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The Ground Self-Defense Force has established its first public relations center, aiming to offer potential young recruits a positive image of the nation’s de facto army.

The GSDF Public Information Center is essentially an amusement arcade, designed to appeal to the young, or young at heart.

Located on the Asaka base, stretching over the city of Asaka, Saitama Prefecture, and Nerima Ward, Tokyo, the 1.6 billion yen center opens to the public Saturday.

In a 3-D theater, a demonstration exercise features a barrage of weapons. Nearby, an antitank helicopter simulator takes kids for a virtual dive.

Gamers compete, firing from tanks and helicopters — although ironically the system may be disappointing for children used to more advanced computer games.

Visitors can also take photos of themselves in camouflage suits against a variety of backgrounds, similar to the “print club” machines popular with teens.

Fatigues are available in sizes for anyone from an 80-cm-tall child to a tall adult.

Teddy bears in camouflage jackets line a shelf in the souvenir shop.

Although the Self-Defense Forces have recently had less trouble recruiting because of the poor economy, the nation’s decreasing population of young people still causes concern.

“We hope many young people will come and feel familiar with the force,” said Lt. Col. Shoji Tateno, director of the PR center, adding that it plans to hold various events to encourage visitors to return.

A marked omission from the center, however, is a focus on the bloodier side of war. Exhibits instead focus on peacetime activities of the GSDF, including peacekeeping operations and disaster relief.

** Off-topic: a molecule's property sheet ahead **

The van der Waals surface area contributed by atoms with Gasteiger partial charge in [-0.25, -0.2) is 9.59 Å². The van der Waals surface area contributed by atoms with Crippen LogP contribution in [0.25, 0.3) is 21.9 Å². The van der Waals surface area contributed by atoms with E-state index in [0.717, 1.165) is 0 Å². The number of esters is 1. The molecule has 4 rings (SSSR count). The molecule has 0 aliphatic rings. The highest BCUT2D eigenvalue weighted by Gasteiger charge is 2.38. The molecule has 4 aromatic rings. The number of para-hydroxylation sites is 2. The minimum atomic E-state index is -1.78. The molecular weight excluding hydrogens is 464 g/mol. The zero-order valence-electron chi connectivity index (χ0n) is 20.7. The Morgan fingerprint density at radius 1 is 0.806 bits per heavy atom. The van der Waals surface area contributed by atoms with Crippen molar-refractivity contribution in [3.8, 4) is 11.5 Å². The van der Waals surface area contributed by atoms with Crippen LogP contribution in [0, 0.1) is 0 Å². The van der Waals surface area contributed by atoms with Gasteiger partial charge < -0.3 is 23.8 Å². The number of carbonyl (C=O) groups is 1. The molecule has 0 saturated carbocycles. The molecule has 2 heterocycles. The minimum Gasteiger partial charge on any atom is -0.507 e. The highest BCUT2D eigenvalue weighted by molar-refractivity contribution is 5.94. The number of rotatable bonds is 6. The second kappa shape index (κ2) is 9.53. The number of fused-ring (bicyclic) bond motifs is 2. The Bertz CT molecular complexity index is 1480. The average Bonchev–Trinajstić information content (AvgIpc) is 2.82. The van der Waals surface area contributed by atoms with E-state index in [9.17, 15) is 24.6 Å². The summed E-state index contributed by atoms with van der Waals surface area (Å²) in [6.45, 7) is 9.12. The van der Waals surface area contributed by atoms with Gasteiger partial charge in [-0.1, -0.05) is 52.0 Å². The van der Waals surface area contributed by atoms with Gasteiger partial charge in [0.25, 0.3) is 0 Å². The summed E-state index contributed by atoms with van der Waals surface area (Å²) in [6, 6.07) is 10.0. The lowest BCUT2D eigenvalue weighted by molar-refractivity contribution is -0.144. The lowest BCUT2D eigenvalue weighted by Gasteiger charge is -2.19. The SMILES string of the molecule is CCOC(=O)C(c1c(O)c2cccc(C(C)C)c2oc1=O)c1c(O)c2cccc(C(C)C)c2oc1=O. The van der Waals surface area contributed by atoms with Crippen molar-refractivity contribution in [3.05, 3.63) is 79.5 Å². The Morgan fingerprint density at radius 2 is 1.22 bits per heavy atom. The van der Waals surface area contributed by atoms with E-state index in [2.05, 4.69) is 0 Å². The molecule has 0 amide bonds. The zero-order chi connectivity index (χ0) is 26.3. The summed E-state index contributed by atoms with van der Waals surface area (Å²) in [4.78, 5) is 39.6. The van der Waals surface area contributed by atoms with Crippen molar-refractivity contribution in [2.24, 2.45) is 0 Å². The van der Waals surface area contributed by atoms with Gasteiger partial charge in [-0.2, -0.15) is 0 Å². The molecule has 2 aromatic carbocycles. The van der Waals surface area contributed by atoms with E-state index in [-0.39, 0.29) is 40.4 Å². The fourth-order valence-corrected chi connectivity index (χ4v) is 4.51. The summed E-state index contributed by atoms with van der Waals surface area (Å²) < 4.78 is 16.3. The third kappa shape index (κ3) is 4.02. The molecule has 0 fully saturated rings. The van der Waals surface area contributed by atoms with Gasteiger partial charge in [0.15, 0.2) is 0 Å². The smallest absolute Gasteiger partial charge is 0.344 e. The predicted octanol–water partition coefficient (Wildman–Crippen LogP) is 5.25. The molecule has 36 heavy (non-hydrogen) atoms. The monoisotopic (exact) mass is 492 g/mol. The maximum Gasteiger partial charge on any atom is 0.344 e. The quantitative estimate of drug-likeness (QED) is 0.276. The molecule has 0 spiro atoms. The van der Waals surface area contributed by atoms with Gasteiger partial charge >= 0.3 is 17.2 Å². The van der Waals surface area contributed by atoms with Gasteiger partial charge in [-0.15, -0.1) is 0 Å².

Visitors will likewise find no trace of the Imperial Japanese Army, unlike a similar facility for the Maritime Self-Defense Force in Sasebo, Nagasaki Prefecture, filled with memorabilia of the Imperial Navy.

“We have always attempted to dispel the image of the Imperial army,” a GSDF public relations officer said.

An SDF facility designed to appeal to children may have angered many teachers not long ago. But in recent years, an increasing number of schools are taking students to local SDF bases and facilities as part of education programs, according to Defense Agency officials.

In fiscal 2000, about 400 classes and schools visited GSDF bases nationwide as part of education programs, according to the GSDF. Tateno said the PR center is also scheduled to host its first high school excursion, from Akita Prefecture, in late April.

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